In Foisie v. Worcester Polytechnic, Institute (September 30, 2019), the United States District Court for the District of Massachusetts allowed a Motion to Dismiss where a former wife brought claims of fraudulent transfer and/or constructive fraudulent transfer against Worcester Polytechnic Institute ("WPI") located in Massachusetts under Connecticut law. The former wife alleged that the assets donated to WPI by her former husband were hidden from her during their divorce, and that the donation was intended to defraud her.

What Happens if the House is Sold During the Divorce?

It is the unfortunate case that, in many divorces, the marital home is sold as part of the divorce proceedings. Sometimes, the decision is made for non-financial issues - the house is tied to too many memories and both parties decide that they are better off starting anew. More often than not, however, the financial circumstances are such that the house is simply unaffordable. Perhaps the party who wants to stay will no longer be able to afford the carrying costs; an unfortunate corollary of most divorces is that oftentimes one income or even two are insufficient to maintain two different households. Whatever the reason, often by agreement and sometimes by court order, the marital home is just ordered to be sold either during or after the divorce.

Taking the Fifth: No Longer an Option When it Comes to Adultery in Massachusetts

Pursuant to 2018 Session Laws Chapter 155, Section 2 (An Act Relative to Reproductive Health), Massachusetts's outdated law criminalizing adultery was repealed. The Governor approved the law on July 27, 2018.

Business Valuation in Divorce Cases

Business valuation arises in divorce cases where one or both spouses have an ownership interest in a closely held corporation - that is, a corporation which has a limited number of shareholders. This ownership interest is usually considered a marital asset, just like real property or a bank account, and is thus subject to equitable division in a divorce. Valuing a spouse's interest in this type of business can be a complex process due to the fact that there is no market on which a spouse could readily liquidate his or her shares. Accordingly, in many cases, the divorcing parties will retain a business valuator to determine the value of the spouse's ownership interest in the company.

Alimony based on "bonus income" is not available when income is determined to be payment for stock options

In a recent summary decision, a panel of the Massachusetts Appeals Court considered whether or not certain payments that a former husband received in addition to his base salary constituted "bonus income," of which husband would then be obligated to pay his former wife a percentage as alimony.  (See Dunbar v. Dunbar, 2019 WL 993330) (Pursuant to Rule 1:28).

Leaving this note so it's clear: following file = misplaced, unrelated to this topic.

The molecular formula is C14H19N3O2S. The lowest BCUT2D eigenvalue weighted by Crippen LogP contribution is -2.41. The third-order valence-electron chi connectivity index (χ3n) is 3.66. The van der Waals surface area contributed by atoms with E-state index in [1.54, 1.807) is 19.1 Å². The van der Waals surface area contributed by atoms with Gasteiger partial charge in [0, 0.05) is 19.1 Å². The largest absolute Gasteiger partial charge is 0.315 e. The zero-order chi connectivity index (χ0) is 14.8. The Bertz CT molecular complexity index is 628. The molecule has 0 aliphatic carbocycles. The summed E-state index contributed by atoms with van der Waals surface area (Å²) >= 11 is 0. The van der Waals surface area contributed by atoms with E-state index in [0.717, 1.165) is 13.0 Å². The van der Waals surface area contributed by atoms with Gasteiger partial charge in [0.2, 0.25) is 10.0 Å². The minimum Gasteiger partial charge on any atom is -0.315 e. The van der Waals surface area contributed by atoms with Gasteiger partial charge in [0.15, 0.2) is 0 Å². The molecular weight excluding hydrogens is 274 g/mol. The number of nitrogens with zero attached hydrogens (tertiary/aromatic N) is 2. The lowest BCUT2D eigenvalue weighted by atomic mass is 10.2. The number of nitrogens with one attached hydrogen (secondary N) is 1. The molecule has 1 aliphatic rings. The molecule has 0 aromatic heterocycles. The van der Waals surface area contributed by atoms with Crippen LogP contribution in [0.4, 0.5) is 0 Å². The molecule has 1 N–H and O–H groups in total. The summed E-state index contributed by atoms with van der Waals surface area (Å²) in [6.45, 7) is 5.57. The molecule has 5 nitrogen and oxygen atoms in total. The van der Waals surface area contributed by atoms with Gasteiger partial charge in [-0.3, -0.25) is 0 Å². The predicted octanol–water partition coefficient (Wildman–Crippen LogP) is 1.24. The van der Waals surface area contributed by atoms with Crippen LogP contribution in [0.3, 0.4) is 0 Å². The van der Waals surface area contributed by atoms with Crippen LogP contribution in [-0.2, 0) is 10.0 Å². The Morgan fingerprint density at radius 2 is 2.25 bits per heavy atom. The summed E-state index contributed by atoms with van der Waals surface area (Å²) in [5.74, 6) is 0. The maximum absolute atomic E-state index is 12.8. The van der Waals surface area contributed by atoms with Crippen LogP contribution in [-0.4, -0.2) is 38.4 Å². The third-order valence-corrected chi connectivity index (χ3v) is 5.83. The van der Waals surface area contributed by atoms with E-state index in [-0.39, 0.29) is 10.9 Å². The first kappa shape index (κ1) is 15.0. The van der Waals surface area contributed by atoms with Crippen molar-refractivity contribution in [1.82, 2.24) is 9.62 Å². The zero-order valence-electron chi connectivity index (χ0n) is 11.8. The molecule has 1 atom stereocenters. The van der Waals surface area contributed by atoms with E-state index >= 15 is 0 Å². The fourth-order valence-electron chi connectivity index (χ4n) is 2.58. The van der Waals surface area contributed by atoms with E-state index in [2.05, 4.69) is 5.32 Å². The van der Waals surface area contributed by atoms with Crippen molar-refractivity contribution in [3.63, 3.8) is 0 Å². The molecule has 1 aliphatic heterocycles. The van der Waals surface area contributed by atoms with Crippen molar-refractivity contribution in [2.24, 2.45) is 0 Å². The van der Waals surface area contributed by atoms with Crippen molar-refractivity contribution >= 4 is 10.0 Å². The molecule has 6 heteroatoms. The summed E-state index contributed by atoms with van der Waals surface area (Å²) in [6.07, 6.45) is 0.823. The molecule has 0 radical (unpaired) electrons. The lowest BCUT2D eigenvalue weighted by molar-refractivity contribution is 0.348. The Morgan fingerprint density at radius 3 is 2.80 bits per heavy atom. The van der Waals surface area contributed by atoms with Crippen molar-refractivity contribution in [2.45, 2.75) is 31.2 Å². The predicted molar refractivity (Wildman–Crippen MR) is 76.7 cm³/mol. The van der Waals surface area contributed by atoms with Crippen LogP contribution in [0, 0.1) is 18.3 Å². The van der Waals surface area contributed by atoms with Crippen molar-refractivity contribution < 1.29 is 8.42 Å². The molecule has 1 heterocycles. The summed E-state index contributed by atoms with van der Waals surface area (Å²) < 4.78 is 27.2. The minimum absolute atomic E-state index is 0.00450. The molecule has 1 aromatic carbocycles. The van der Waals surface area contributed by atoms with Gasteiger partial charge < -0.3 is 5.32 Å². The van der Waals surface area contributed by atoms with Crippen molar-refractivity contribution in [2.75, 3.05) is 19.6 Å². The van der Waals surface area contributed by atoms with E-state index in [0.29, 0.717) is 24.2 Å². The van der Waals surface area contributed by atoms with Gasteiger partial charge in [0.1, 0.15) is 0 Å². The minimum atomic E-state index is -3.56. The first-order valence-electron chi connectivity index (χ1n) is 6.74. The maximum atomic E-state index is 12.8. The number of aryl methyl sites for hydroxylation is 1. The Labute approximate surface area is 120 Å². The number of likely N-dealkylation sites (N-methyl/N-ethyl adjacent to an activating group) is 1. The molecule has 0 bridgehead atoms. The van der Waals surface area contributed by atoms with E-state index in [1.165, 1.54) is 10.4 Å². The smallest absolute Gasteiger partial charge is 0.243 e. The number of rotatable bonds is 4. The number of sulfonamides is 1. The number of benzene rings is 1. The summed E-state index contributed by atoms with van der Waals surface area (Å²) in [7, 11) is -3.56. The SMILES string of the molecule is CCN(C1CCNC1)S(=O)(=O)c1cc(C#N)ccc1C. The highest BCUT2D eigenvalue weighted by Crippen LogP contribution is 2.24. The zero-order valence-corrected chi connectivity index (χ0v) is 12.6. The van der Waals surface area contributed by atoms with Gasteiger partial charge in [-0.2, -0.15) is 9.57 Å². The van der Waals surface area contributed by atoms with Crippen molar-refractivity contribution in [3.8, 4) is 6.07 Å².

Business Valuation in Divorce Cases

Business valuation arises in divorce cases where one or both spouses have an ownership interest in a closely held corporation - that is, a corporation which has a limited number of shareholders. This ownership interest is usually considered a marital asset, just like real property or a bank account, and is thus subject to equitable division in a divorce. Valuing a spouse's interest in this type of business can be a complex process due to the fact that there is no market on which a spouse could readily liquidate his or her shares. Accordingly, in many cases, the divorcing parties will retain a business valuator to determine the value of the spouse's ownership interest in the company.

Tax Reform Bill Eliminates the Alimony Deduction

The new tax reform bill (https://www.congress.gov/bill/115th-congress/house-bill/1), which was signed into law on December 22, 2017, eliminates (http://money.cnn.com/2017/12/15/pf/taxes/alimony-tax-bill/index.html) the tax deduction for alimony payments for separation agreements and divorces obtained after December 31, 2018.

The Positive-Selfish-Side of Effective Co-Parenting

In contested custody cases where a child rejects contact with a parent, the rejected parent often accuses the aligned parent of engaging in alienating behaviors that are intended to sever the attachment between the child and the rejected parent.

50/50 Parenting: Quantity versus Quality

I recently came across Edward Kruk, PhD's article in Psychology Today entitled "Equal Parenting and the Quality of Parent-Child Attachments." The article summarizes research on parenting plans that I have found useful in support of some clients' requests for equal parenting time (R. Bauserman, "A meta-analysis of parental satisfaction, adjustment and conflict in joint custody and sole custody following divorce," Journal of Divorce and Remarriage [2012]; W.V. Fabricius, "Parenting time, parent conflict, parent-child relationships, and children's physical health," Parenting Plan Evaluations: Applied Research for the Family Court [2011]).

Massachusetts Prenuptial Agreement Signed One Day Prior to Wedding Upheld: Size and Formality of Wedding and Prior Divorce Matters

The Massachusetts Appeals Court has issued a Rule 1:28 Memorandum and Order in a divorce case entitled Roof v. Abelowitz upholding the validity and enforceability of a prenuptial agreement that the wife signed only one day prior to the wedding. The court considered two particularly interesting factors in finding that the wife's waiver of rights under the prenuptial agreement was valid. In this case, the size and formality of the wedding and the prior married and divorced status of the wife carried weight.

Lesson in Co-parenting from the Presidential Debate

A final question to the candidates during a recent presidential debate reminded me of a topic that often comes up in the context of co-parenting work in high-conflict cases, interviews by custody evaluators, questioning at depositions in custody disputes, documents submitted to a judge, and oral arguments at custody hearings or trials.

Mandatory Self-Disclosures in Family Court: What Do the Finances Look Like?

In any divorce, the division of assets and support calculation (if any) will be one of the main, if not the main, focal points of the divorce process. In order to accomplish this task, both parties and their counsel should have a thorough understanding of the parties' financial circumstances - income, expenses, assets, and liabilities, among other things. Such concerns are often the target of discovery - parties are entitled to receive relevant information from the other side in order to make an informed decision. Such processes can sometimes be time-consuming and expensive, particularly in cases involving more complex financial arrangements.